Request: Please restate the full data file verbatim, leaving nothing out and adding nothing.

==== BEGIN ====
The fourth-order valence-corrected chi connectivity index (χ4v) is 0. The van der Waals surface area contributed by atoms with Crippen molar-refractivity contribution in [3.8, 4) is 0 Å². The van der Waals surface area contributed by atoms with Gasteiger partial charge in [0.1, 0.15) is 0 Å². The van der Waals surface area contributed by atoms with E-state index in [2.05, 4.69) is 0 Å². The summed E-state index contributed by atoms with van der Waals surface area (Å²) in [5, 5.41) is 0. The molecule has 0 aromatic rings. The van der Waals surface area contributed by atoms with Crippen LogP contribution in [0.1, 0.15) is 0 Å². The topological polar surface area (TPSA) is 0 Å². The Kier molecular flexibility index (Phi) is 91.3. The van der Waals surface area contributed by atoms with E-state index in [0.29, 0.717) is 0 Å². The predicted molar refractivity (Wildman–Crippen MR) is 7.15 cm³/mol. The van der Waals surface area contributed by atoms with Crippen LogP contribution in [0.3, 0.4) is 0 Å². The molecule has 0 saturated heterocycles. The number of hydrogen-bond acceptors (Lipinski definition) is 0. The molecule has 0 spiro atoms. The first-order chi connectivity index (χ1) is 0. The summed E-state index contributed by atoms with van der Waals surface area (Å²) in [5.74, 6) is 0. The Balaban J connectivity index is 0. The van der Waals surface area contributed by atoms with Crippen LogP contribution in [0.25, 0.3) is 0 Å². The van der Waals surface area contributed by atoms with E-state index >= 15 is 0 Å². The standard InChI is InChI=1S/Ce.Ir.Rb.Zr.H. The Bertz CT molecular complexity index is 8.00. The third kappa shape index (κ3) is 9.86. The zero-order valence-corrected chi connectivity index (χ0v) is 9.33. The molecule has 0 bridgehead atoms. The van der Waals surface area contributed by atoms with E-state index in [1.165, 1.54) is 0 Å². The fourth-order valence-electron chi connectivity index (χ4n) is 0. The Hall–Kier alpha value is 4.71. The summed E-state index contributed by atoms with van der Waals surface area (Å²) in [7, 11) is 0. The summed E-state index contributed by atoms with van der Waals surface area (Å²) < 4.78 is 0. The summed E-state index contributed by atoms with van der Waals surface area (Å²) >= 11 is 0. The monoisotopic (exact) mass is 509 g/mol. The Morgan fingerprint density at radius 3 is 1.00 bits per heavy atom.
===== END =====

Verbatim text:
The fourth-order valence-corrected chi connectivity index (χ4v) is 0. The van der Waals surface area contributed by atoms with Crippen molar-refractivity contribution in [3.8, 4) is 0 Å². The van der Waals surface area contributed by atoms with Gasteiger partial charge in [0.1, 0.15) is 0 Å². The van der Waals surface area contributed by atoms with E-state index in [2.05, 4.69) is 0 Å². The summed E-state index contributed by atoms with van der Waals surface area (Å²) in [5, 5.41) is 0. The molecule has 0 aromatic rings. The van der Waals surface area contributed by atoms with Crippen LogP contribution in [0.1, 0.15) is 0 Å². The topological polar surface area (TPSA) is 0 Å². The Kier molecular flexibility index (Phi) is 91.3. The van der Waals surface area contributed by atoms with E-state index in [0.29, 0.717) is 0 Å². The predicted molar refractivity (Wildman–Crippen MR) is 7.15 cm³/mol. The van der Waals surface area contributed by atoms with Crippen LogP contribution in [0.3, 0.4) is 0 Å². The molecule has 0 saturated heterocycles. The number of hydrogen-bond acceptors (Lipinski definition) is 0. The molecule has 0 spiro atoms. The first-order chi connectivity index (χ1) is 0. The summed E-state index contributed by atoms with van der Waals surface area (Å²) in [5.74, 6) is 0. The Balaban J connectivity index is 0. The van der Waals surface area contributed by atoms with Crippen LogP contribution in [0.25, 0.3) is 0 Å². The van der Waals surface area contributed by atoms with E-state index >= 15 is 0 Å². The standard InChI is InChI=1S/Ce.Ir.Rb.Zr.H. The Bertz CT molecular complexity index is 8.00. The third kappa shape index (κ3) is 9.86. The zero-order valence-corrected chi connectivity index (χ0v) is 9.33. The molecule has 0 bridgehead atoms. The van der Waals surface area contributed by atoms with E-state index in [1.165, 1.54) is 0 Å². The fourth-order valence-electron chi connectivity index (χ4n) is 0. The Hall–Kier alpha value is 4.71. The summed E-state index contributed by atoms with van der Waals surface area (Å²) in [7, 11) is 0. The summed E-state index contributed by atoms with van der Waals surface area (Å²) < 4.78 is 0. The summed E-state index contributed by atoms with van der Waals surface area (Å²) >= 11 is 0. The monoisotopic (exact) mass is 509 g/mol. The Morgan fingerprint density at radius 3 is 1.00 bits per heavy atom.